Acrylic on wood - Maria Graciela and Luis Alfonso Oberto Collection
This painting is from a series that Herrera worked on between 1975 and 1978 entitled Days of the Week. In this series, Herrera connected different color combinations and shapes with different days, suggesting that, despite the clean and clinical abstraction of her work, as an artist she has a strongly intuitive feel for shape and color, connecting them to the most basic aspects of her - and our - feeling of being in the world.
These paintings, as much as any others in her oeuvre, partly show Herrera's connection to the movement of Hard-Edge Abstraction that had, by the early 1960s, spread east from its point of origin in California to her home-city of New York. New Yorkers such as Frank Stella had been selected for inclusion in the Second-Generation Abstraction exhibition held at the city's Jewish Museum in 1963, which was seen to have significantly advanced the style and movement. In this sense, Herrera's local art-scene perhaps became more conducive to her own cool, classical style, and the stark, bare feel of this painting may reflect the relationship between her work and the Hard-Edged school. However, it is worth pointing out that Herrera remained more interested in color harmony than color opposition - which had been explored in key Hard-Edged works such as Frederick Hammersley's Opposing #15  - and that the title once again anchors the piece in subtly figurative and emotive suggestions (is this a rain-drenched city-scape, for example?)
Again, we can also sense an interest in creating ephemeral illusions of three-dimensional form that places her work primarily in the company of Op Art. The upwards diagonal stroke to the left of the canvas, the main point of formal interest in the piece, seems to stretch both away from and towards us, leaving it, as it were, gyrating in mid-air with a subtly disconcerting effect perhaps evoking early-week malaise.
Acrylic on canvas - Collection of the artist
Rondo (Blue and Yellow)
An example of a relatively-late work employing Herrera's signature round-canvas style, Rondo is more structurally complex then it may first appear. It is made up of various shapes that seem to sit apart from each other even as they form elements of a larger whole. Like earlier works, this sense that different aspects of the painting will not quite sit still next to each other creates a peripheral sense of flicker or movement between different iterations of the overall form, almost tricking the eye, into believing that the central diamond shape is emerging from the center of the canvas.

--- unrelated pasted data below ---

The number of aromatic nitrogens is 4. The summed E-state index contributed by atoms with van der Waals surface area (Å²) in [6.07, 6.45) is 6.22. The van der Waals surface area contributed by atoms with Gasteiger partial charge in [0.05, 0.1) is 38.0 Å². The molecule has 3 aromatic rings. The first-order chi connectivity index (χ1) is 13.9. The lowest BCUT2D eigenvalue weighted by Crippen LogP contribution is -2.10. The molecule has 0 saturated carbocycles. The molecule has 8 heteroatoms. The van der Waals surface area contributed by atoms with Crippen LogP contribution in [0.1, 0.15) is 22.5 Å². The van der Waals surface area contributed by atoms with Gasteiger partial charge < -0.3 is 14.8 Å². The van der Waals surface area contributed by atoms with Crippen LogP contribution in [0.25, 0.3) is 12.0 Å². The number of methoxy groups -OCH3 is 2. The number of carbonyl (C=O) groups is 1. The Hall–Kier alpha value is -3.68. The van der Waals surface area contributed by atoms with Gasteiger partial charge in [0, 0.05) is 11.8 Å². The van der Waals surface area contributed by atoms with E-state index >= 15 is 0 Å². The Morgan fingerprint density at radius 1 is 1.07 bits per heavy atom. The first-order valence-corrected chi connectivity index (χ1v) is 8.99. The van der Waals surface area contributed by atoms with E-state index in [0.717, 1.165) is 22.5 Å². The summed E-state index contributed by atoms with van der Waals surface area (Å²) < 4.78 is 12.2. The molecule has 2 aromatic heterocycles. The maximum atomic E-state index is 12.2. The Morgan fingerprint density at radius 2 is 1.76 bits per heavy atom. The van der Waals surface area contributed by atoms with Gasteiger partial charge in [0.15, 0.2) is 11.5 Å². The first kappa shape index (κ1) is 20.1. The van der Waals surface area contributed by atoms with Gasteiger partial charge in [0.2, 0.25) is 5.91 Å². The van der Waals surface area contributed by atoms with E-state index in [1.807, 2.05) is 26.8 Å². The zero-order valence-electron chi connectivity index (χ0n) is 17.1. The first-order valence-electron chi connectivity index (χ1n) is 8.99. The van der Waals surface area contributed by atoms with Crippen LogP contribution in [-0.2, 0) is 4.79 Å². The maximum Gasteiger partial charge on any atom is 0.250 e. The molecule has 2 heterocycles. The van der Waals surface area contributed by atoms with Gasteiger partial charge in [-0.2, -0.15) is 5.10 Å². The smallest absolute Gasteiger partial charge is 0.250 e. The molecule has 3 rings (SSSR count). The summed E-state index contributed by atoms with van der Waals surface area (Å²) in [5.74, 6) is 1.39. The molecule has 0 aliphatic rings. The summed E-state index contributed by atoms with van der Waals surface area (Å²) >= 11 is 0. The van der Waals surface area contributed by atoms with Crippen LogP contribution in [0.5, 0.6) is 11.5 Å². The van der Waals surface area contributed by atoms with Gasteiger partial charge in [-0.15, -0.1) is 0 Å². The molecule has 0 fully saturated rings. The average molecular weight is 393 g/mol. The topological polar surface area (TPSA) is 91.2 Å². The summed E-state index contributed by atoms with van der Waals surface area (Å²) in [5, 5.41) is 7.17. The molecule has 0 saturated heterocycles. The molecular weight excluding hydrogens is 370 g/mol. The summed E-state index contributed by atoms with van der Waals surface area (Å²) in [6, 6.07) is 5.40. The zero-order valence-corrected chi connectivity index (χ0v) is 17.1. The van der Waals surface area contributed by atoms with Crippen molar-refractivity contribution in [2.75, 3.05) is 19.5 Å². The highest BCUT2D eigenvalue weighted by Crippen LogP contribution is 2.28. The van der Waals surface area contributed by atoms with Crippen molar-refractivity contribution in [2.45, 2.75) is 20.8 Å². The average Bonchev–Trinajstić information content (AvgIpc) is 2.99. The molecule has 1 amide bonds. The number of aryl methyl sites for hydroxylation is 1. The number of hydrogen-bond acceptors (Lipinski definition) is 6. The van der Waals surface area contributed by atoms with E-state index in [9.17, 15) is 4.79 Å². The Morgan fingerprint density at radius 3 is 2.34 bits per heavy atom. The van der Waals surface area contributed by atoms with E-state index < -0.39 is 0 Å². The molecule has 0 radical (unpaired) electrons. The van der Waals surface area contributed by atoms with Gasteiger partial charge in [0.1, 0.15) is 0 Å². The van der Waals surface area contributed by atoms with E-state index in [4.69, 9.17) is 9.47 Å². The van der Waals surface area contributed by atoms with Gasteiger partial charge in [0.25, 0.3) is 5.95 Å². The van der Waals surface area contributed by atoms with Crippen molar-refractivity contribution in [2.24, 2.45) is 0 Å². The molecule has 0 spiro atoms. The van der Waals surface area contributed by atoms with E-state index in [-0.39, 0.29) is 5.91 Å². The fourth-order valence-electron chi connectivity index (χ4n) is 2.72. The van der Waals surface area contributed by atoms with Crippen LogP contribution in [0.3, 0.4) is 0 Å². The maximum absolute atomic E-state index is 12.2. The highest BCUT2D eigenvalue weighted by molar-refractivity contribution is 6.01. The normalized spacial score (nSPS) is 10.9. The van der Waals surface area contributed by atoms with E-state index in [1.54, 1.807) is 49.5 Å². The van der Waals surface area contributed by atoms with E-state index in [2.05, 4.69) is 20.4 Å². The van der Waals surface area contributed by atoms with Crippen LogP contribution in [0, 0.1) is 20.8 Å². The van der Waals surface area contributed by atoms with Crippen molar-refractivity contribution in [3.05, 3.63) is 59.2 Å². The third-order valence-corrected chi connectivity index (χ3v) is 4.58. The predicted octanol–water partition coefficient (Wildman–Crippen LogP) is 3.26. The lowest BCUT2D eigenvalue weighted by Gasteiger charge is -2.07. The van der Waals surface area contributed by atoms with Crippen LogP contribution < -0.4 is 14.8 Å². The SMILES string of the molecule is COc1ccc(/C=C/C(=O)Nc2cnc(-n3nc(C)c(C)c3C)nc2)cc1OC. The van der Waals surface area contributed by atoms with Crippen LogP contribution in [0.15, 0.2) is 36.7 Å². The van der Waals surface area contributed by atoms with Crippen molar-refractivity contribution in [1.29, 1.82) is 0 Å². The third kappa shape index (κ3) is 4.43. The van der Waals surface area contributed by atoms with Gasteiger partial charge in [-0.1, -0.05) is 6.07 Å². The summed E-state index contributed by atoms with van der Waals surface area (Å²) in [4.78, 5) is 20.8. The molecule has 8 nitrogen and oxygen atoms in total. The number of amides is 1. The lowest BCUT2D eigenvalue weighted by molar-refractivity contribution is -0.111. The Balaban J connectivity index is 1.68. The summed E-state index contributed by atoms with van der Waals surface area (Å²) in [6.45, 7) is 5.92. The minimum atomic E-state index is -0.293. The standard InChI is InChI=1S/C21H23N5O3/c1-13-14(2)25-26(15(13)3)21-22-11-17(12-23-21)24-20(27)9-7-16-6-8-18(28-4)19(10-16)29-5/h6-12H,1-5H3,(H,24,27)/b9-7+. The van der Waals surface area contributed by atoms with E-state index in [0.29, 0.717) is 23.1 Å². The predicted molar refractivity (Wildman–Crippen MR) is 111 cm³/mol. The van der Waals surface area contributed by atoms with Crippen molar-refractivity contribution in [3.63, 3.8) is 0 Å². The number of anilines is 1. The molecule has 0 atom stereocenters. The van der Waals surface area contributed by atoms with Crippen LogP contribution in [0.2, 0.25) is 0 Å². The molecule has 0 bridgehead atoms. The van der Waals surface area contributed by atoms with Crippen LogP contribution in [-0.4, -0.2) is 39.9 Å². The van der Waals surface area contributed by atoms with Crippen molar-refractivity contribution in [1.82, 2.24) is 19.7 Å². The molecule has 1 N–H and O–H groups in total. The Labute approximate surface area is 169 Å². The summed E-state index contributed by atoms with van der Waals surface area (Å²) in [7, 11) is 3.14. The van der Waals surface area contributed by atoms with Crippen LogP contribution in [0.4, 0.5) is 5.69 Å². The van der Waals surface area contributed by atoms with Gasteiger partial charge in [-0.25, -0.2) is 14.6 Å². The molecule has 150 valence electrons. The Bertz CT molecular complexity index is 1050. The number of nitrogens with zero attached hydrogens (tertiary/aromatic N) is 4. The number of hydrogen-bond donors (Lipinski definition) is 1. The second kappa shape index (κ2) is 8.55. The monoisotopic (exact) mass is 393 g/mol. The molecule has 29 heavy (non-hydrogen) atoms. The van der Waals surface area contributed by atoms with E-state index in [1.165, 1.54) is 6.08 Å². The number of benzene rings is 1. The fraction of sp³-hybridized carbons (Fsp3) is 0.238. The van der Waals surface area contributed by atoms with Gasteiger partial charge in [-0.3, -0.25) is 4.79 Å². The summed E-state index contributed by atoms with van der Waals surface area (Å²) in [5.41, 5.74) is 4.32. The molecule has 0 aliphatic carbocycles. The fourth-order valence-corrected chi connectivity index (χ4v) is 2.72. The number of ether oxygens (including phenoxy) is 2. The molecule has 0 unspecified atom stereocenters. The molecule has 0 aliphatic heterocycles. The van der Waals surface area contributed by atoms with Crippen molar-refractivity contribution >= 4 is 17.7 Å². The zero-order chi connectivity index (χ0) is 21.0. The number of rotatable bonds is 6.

We are perhaps used to seeing such effects in the work of Op Art artists such as Vasarely and Riley. What is remarkable is that Herrera worked for so many years at the cutting edge of developments in post-Constructivist, Concrete, and Optical Art with so little acknowledgement. In this case, she also brings a unique musical association to the Op Art mode, the term "Rondo" referring to a movement in a musical score based around a recurring lead melody. This suggests a playful awareness of the painting's capacity to present repetitive visual rhythms to the viewer, while the roundness of the canvas is perhaps a nod to the circularity of the musical motif represented.
At the same time, works such as Rondo are notable for the pronounced sense of color-harmony that they express. The critic Edward J. Sullivan comments that '[i]n Herrera's paintings, color cannot be separated from form. One embodies or promotes the importance of another within a given composition." As so often in Herrera's work the interaction of color also suggests figurative or naturalistic themes (in this case perhaps nautical ones - might we be looking at a sail on a horizon at sunset?)
Acrylic on canvas - Whitney Museum of American Art, New York
In this work created in her 103rd year, Herrera again explores the imaginative possibilities of elementary color and shape combinations. Like the green triangles in her Blanco y Verde series, the red lines on this canvas nearly touch, as if the arrangement were both drawing them together and keeping them apart. Again, the work teaches us how much of artistic form is constructed through our own perception, as the lines also seem to enclose, at either corner of the canvas, raised and perhaps minutely off-white rectangles.
Some of the most interesting work of this painting is done by the conjunction of image and title. Does "The Way" refer to a route through a city or building, for example? In this case, we might read the red lines as paths on a diagram or map, or part of an aerial cross-section of an urban landscape. This reading would certainly reflect Herrera's lifelong interest in architecture. At the same time, the overall visual effect may be of a crucifix, in which case "The Way" might indicate a path to spiritual enlightenment. Herrera was born and raised Catholic, and has kept her faith throughout her life, filling her house with religious iconography. By this reading, Herrera shows that abstract work can follow in a long line of religious painting, including work by the Baroque painter Francisco de Zurbarán whom she counts as an influence.
Perhaps, finally, and like all of Herrera's work, her title alludes to "the way" in which painters (and viewers) are able to work with a minimum of compositional elements to create a wide range of imaginative themes and forms. In this case, the title is about how we understand and read art: Herrera seems to suggest that there isn't simply one way, but many possibilities.
Acrylic on canvas - Private Collection